High figures of deaths in Los Angeles County during the COVID-19 crisis have triggered an emergency order that removed environmental limits on the number of cremations that can be done monthly.
South Coast Air Quality Management District officials issued the order Sunday “to assist with the backlog caused by the COVID-19 pandemic,” read a news release.
“The current rate of death is more than double that of pre-pandemic years, leading to hospitals, funeral homes, and crematoriums exceeding capacity without the ability to process the backlog of cases,” officials said in the release.
In the Santa Clarita Valley locations, including Henry Mayo Newhall Hospital and local mortuaries, such as Eternal Valley Memorial Park & Mortuary and Crippen’s SCV Burial & Cremation Service, deaths have increased so much that they have run out of space to store the dead. The hospital has been using a backup morgue, while others have had to use out-of-house refrigerated storage containers. Crippen’s, which has a location in Canyon Country and La Crescenta, said their overall capacity is no more than 30 and their refrigerated storage can hold 18 bodies, according to funeral counselor Chris Reichman.
“We’ve been having to turn families away. Compared to normal busy, we’re at least double what normal busy is,” Reichman said Tuesday. “We’re scared because I think we still have yet to see all the numbers from Christmas and New Year’s.”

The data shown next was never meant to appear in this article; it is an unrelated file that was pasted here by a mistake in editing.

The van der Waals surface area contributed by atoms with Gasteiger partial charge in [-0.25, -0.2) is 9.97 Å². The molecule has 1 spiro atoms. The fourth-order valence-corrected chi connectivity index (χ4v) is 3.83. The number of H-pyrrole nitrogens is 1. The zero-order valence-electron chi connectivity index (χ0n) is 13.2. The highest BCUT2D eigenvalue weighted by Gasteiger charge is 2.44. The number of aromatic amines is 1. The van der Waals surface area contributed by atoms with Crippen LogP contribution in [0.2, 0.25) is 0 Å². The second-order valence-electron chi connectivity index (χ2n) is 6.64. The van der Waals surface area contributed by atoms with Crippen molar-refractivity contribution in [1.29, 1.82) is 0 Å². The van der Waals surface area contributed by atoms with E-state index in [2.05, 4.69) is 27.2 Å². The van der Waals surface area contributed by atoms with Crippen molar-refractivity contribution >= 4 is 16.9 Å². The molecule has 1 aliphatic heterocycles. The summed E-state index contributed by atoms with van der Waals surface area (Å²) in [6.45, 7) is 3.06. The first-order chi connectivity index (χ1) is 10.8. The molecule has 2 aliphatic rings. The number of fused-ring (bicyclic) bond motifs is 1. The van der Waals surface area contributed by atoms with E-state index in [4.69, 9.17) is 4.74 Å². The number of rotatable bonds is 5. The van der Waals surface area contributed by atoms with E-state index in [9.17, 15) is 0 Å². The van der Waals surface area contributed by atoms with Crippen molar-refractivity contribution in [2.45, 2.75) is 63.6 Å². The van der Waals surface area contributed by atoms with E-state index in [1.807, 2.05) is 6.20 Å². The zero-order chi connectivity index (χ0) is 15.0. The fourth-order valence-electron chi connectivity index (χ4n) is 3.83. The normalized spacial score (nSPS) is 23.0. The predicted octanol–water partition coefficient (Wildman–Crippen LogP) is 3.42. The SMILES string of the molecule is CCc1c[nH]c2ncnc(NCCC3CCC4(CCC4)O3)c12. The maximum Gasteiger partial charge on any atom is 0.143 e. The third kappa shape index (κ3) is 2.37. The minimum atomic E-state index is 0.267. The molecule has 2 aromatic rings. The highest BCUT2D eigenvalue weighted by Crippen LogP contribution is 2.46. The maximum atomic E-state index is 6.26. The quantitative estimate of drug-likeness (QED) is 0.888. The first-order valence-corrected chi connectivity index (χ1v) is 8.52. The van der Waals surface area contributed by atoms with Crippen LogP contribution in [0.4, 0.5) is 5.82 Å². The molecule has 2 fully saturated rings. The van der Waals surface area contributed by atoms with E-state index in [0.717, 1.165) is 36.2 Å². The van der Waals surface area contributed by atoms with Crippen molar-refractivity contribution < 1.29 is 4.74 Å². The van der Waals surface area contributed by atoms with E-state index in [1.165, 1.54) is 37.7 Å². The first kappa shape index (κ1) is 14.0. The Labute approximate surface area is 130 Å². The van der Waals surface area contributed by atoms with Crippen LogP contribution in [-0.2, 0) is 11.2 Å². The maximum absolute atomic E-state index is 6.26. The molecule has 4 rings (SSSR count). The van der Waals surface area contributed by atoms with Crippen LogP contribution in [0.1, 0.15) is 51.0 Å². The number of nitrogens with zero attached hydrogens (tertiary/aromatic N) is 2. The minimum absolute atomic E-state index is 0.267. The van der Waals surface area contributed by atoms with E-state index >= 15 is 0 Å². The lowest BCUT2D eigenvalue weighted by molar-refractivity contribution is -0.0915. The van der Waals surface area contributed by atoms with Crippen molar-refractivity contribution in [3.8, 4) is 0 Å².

South Coast Air Quality Management District permits for crematoriums contain limits on the number of human remains that may be cremated each month, based on potential air quality impacts, but the limit was suspended “in order to protect public health and to respond to the current emergency,” officials said.
Relaxing limits on the number of cremations could help alleviate the “unprecedented situation” many mortuaries and crematories are currently facing, said Reichman.
Crippen’s, which uses an independent service for cremations, could cremate about four to six bodies in a day but the amount depends on weight, according to Reichman.
“There’s not an exact science; every case is slightly different but if the number on how many can be cremated per day is relaxed that might help because (crematoriums) get to a point where they have to slow down and not cremate as many as they could when they reach a limit.”
To date, the county has seen a total of 14,122 COVID-19 deaths, of which 159 were from the SCV.
South Coast AQMD’s order is in effect through Jan. 27, and could be extended if warranted. An update is expected near the end of the week or early next week, according to Bradley J. Whitaker, the senior public information specialist.